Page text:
Mercury Pollution and Fertilizer Plants
The Environmental Protection Agency requires 30 industrial facilities located in Florida to report the amount of mercury compounds disposed of or released from their plants annually.
Mosaic Fertilizer LLC owns and operates 4 of the top 5 facilities for mercury compound disposals or releases in Florida.
According to the most recent data available from the EPA Explorer Toxic Release Inventory, the Total On- and Off-site Disposal or Other Releases for Mosaic Fertilizer, LLC operations in Florida is11,079 pounds of mercury compounds for 2017.
NEW WALES PLANT (POLK COUNTY) 4,849 lbs.
RIVERVIEW PLANT (HILLSBOROUGH COUNTY) 3,100 lbs.
BARTOW PLANT (POLK COUNTY) 2,800 lbs.
PLANT CITY (HILLSBOROUGH COUNTY) 330 lbs.
United States Environmental Protection Agency. TRI Explorer Dataset Internet database. Retrieved March 18, 2019. https://www.epa.gov/toxics-release-inventory-tri-program
Mosaic Fertilizer, LLC claims to have a commitment to environmental stewardship and conservation while strip mining and processing phosphate ore in Florida. Mosaic is one of the largest phosphate mining companies in the world with operations in ten countries. Mosaic is exploiting the air, land and water resources in Florida to support their multinational interests.
Mercury is a toxic pollutant that significantly impacts human health and the environment. Mercury can enter the food chain and eventually make its way to the dinner table in the form of marine and fresh water fish and shellfish. Mercury is extremely toxic and there is no safe level of exposure for humans. Mercury can cause brain damage, particularly in children under the age of six.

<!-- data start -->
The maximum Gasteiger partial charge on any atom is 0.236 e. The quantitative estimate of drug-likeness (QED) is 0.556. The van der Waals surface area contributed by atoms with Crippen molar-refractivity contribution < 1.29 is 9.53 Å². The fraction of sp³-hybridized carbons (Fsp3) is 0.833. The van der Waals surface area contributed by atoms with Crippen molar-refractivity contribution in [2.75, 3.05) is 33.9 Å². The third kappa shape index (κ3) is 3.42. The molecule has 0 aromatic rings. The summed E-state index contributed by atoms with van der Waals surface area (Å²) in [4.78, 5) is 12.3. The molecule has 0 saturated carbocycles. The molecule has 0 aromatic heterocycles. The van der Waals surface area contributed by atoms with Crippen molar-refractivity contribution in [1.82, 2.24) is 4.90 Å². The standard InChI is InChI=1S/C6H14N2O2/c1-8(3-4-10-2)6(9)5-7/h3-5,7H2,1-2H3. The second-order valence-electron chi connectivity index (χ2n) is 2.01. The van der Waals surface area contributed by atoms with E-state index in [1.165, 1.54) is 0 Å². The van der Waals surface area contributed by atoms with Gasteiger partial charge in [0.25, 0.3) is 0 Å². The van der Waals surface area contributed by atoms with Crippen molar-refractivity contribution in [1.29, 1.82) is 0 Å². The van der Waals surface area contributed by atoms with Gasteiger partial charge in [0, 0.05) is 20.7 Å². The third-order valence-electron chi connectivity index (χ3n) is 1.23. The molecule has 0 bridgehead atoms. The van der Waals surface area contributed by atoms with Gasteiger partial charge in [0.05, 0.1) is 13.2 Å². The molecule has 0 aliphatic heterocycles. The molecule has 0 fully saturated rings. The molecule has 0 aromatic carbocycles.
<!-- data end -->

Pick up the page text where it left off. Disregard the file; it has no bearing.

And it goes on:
Mercury pollution is a known killer of the endangered Florida Panther. Great egrets, bald eagles, and wood storks feeding primarily on fish in the Everglades have tested positive for toxic levels of mercury.
Human health risks associated with mercury become economic costs for people exposed to mercury. Mercury pollution threatens tourism as well as the region’s recreational and commercial fishing industries.
Until there is a link between the mining and processing of phosphate and phosphogypsum waste disposal, we will never fully realize the actual public health and environmental impact the phosphate industry has on Florida.